I'm writing from Action on Smoking and Health (ASH), where I've been following press coverage and local debate about smoke-free legislation. I have noticed there are some misconceptions about the effectiveness of ventilation equipment in removing smoky air in pubs.
Many people believe ventilation machines remove smoky air and replace it with fresh air. This is not the case. Ventilation machines act as a filter. While the machines do remove the visible elements of smoke, the cancer-causing particulates in tobacco smoke are too small to be seen by the human eye and too small to be trapped by the filter. This means that the most dangerous components of tobacco smoke are not removed, just recirculated. At best, these machines dilute the toxins. It has not been proved that they can remove them completely and I have yet to see a ventilation company provide a 100% written guarantee that they do.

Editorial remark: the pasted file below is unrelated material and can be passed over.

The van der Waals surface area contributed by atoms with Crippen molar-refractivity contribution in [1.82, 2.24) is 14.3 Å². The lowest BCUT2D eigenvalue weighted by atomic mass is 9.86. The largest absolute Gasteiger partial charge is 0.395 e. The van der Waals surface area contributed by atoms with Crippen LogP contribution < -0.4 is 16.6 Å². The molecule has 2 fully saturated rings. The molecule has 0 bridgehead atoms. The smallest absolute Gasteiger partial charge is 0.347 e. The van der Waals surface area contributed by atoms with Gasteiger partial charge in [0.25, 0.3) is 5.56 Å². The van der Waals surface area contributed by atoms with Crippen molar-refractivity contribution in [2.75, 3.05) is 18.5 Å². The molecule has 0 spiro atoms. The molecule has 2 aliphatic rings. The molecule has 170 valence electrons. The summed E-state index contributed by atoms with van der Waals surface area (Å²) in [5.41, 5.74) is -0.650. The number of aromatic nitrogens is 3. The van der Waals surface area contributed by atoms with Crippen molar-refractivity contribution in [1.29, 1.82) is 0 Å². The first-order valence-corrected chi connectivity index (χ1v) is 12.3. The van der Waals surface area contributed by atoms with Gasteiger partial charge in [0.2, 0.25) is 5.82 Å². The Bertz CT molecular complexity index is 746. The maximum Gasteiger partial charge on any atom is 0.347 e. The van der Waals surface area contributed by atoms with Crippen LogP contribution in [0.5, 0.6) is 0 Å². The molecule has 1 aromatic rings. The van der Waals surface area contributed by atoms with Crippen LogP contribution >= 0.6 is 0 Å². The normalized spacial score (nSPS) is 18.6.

Ventilation machines can make the atmosphere seem more comfortable. But this is not about comfort, it's a matter of health and safety. Second-hand smoke kills more British workers than all the other industrial accidents combined.
When the cross-party Health Select Committee investigated whether ventilation was an effective means of dealing with second-hand smoke, it found "according to most scientific opinion, while ventilation can make the atmosphere seem more pleasant, it cannot in practice adequately remove the carcinogens. Ventilation offers cosmetic improvements but does not represent a sufficient response to the health and safety risks."
Health secretary Patricia Hewitt says the proposed health bill will protect 99% of British workers from exposure to second-hand smoke. I urge those in the 1% who will remain exposed to write to their MP and complain. I know I wouldn't put up with it.
Action on Smoking and Health, London